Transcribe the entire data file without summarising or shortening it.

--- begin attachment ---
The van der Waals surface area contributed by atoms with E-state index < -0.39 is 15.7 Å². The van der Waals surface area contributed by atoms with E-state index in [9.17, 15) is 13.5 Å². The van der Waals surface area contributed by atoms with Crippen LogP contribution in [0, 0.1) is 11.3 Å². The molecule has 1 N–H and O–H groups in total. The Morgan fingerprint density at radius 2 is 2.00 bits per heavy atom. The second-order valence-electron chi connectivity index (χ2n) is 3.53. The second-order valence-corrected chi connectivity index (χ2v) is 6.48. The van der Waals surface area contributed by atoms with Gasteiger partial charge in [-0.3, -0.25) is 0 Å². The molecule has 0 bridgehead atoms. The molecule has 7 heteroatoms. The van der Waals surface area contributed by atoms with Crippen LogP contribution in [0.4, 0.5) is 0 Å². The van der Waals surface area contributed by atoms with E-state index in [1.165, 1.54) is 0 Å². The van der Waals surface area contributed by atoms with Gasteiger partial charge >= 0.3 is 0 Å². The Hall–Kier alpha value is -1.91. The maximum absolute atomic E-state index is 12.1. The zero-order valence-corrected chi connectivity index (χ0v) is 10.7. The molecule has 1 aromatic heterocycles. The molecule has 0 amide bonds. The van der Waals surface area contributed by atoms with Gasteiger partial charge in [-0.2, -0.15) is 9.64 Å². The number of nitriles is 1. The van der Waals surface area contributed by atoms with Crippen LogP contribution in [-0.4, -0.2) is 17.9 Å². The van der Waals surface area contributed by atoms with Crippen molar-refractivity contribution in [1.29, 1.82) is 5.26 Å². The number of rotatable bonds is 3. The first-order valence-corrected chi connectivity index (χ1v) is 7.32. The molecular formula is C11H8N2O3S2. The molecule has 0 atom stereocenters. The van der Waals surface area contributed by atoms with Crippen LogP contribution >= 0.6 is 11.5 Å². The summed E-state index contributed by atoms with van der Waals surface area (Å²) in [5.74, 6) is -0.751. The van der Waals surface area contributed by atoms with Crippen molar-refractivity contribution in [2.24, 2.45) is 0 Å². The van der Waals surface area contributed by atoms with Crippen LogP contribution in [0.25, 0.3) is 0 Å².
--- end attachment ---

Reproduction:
The van der Waals surface area contributed by atoms with E-state index < -0.39 is 15.7 Å². The van der Waals surface area contributed by atoms with E-state index in [9.17, 15) is 13.5 Å². The van der Waals surface area contributed by atoms with Crippen LogP contribution in [0, 0.1) is 11.3 Å². The molecule has 1 N–H and O–H groups in total. The Morgan fingerprint density at radius 2 is 2.00 bits per heavy atom. The second-order valence-electron chi connectivity index (χ2n) is 3.53. The second-order valence-corrected chi connectivity index (χ2v) is 6.48. The van der Waals surface area contributed by atoms with Gasteiger partial charge in [-0.3, -0.25) is 0 Å². The molecule has 0 bridgehead atoms. The molecule has 7 heteroatoms. The van der Waals surface area contributed by atoms with Crippen LogP contribution in [0.4, 0.5) is 0 Å². The van der Waals surface area contributed by atoms with E-state index in [1.165, 1.54) is 0 Å². The van der Waals surface area contributed by atoms with Gasteiger partial charge >= 0.3 is 0 Å². The Hall–Kier alpha value is -1.91. The maximum absolute atomic E-state index is 12.1. The zero-order valence-corrected chi connectivity index (χ0v) is 10.7. The molecule has 1 aromatic heterocycles. The molecule has 0 amide bonds. The van der Waals surface area contributed by atoms with Gasteiger partial charge in [-0.2, -0.15) is 9.64 Å². The number of nitriles is 1. The van der Waals surface area contributed by atoms with Crippen LogP contribution in [-0.4, -0.2) is 17.9 Å². The van der Waals surface area contributed by atoms with Crippen molar-refractivity contribution in [1.29, 1.82) is 5.26 Å². The number of rotatable bonds is 3. The first-order valence-corrected chi connectivity index (χ1v) is 7.32. The molecular formula is C11H8N2O3S2. The molecule has 0 atom stereocenters. The van der Waals surface area contributed by atoms with Crippen LogP contribution >= 0.6 is 11.5 Å². The summed E-state index contributed by atoms with van der Waals surface area (Å²) in [5.74, 6) is -0.751. The van der Waals surface area contributed by atoms with Crippen molar-refractivity contribution in [2.24, 2.45) is 0 Å². The van der Waals surface area contributed by atoms with Crippen LogP contribution in [0.25, 0.3) is 0 Å².